It certainly wasn't the good old days for anyone "non-white":
Connecting it back to Japan:

Here's a scene from "Network", a film that is nearly 40 years old, yet the message still resonates today:

The reality is that today we live in an America where this is a news story:
and nobody bats an eye. 
We just accept it as a fact of life. 
Nothing is done, and nothing changes.




I apologize for the harshness of this post, but everything I've posted is just facts. It's the truth.
Here's a quote from the 1991 film "Grand Canyon":

"The point is there's a gulf in this country; an ever-widening abyss between the people who have stuff, and the people who don't have shit. It's like this big hole in the ground, as big as the fucking Grand Canyon, and what's come pouring out is an eruption of rage, and the rage creates violence, and the violence is real, Mack. Nothing's gonna make it go away, until someone changes something, which is not going to happen. And you may not like it, even I may not like it, but I can't pretend it isn't there because that it is a lie, and when art lies, it becomes worthless. So I gotta keep telling the truth, even if it scares the shit out of me, like it scares the shit out of you."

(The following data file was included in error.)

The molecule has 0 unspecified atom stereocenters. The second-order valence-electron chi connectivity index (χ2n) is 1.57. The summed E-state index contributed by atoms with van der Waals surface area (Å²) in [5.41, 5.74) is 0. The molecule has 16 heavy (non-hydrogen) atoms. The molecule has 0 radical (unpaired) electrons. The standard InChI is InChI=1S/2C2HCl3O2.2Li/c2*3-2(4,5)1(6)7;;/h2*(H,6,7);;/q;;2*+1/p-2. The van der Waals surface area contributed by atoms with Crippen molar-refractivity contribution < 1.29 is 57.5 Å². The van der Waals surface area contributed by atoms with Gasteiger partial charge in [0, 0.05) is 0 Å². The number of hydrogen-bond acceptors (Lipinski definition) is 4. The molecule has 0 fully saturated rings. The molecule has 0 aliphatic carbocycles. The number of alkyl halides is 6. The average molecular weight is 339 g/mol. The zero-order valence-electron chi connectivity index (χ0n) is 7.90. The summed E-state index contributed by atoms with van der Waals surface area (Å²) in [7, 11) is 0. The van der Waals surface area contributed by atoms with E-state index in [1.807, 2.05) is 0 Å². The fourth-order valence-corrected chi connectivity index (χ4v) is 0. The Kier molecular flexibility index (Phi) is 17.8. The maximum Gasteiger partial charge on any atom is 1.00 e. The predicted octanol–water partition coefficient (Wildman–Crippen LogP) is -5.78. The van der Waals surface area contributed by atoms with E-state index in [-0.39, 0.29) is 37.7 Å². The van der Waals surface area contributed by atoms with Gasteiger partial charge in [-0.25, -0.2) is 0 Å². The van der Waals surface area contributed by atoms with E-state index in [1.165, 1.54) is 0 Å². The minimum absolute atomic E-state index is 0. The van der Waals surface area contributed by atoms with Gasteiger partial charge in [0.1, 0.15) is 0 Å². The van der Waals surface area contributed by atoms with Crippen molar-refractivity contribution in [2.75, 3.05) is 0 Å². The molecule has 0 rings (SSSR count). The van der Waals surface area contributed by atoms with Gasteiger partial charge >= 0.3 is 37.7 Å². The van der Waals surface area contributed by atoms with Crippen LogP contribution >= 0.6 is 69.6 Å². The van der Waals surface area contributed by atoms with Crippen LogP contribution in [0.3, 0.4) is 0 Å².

In my Japanese Peace Building and Economics class, our teacher gave us a book to read. On it is a shocking portrayal of Americans:
Let's look at it closer:

To an outsider, American look like that and like this:
And this: